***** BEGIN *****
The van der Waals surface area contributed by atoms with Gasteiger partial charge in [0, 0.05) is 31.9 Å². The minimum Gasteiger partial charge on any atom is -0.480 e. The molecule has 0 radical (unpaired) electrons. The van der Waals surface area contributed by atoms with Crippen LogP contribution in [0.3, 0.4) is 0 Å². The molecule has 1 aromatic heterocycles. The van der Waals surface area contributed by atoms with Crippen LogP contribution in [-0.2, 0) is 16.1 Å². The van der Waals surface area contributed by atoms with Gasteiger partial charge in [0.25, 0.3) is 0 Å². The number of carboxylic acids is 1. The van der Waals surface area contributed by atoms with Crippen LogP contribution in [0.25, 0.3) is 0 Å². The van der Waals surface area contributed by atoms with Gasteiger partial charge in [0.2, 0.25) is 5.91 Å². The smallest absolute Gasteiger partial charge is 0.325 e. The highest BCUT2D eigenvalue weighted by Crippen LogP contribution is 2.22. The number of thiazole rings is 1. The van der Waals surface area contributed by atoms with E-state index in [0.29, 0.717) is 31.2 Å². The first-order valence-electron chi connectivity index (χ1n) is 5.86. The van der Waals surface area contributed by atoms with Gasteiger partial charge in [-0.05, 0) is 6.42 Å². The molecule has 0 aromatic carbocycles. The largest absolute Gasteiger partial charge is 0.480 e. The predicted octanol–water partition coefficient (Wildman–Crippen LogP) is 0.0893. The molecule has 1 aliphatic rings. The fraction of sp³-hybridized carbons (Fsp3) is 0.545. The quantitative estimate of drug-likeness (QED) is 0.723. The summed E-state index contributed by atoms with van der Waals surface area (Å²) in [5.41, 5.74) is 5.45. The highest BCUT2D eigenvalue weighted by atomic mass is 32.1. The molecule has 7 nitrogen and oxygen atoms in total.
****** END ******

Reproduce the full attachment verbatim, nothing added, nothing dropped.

The van der Waals surface area contributed by atoms with Gasteiger partial charge in [0, 0.05) is 31.9 Å². The minimum Gasteiger partial charge on any atom is -0.480 e. The molecule has 0 radical (unpaired) electrons. The van der Waals surface area contributed by atoms with Crippen LogP contribution in [0.3, 0.4) is 0 Å². The molecule has 1 aromatic heterocycles. The van der Waals surface area contributed by atoms with Crippen LogP contribution in [-0.2, 0) is 16.1 Å². The van der Waals surface area contributed by atoms with Gasteiger partial charge in [0.25, 0.3) is 0 Å². The number of carboxylic acids is 1. The van der Waals surface area contributed by atoms with Crippen LogP contribution in [0.25, 0.3) is 0 Å². The van der Waals surface area contributed by atoms with Gasteiger partial charge in [0.2, 0.25) is 5.91 Å². The smallest absolute Gasteiger partial charge is 0.325 e. The highest BCUT2D eigenvalue weighted by Crippen LogP contribution is 2.22. The number of thiazole rings is 1. The van der Waals surface area contributed by atoms with E-state index in [0.29, 0.717) is 31.2 Å². The first-order valence-electron chi connectivity index (χ1n) is 5.86. The van der Waals surface area contributed by atoms with Gasteiger partial charge in [-0.05, 0) is 6.42 Å². The molecule has 0 aromatic carbocycles. The largest absolute Gasteiger partial charge is 0.480 e. The predicted octanol–water partition coefficient (Wildman–Crippen LogP) is 0.0893. The molecule has 1 aliphatic rings. The fraction of sp³-hybridized carbons (Fsp3) is 0.545. The quantitative estimate of drug-likeness (QED) is 0.723. The summed E-state index contributed by atoms with van der Waals surface area (Å²) in [5.41, 5.74) is 5.45. The highest BCUT2D eigenvalue weighted by atomic mass is 32.1. The molecule has 7 nitrogen and oxygen atoms in total.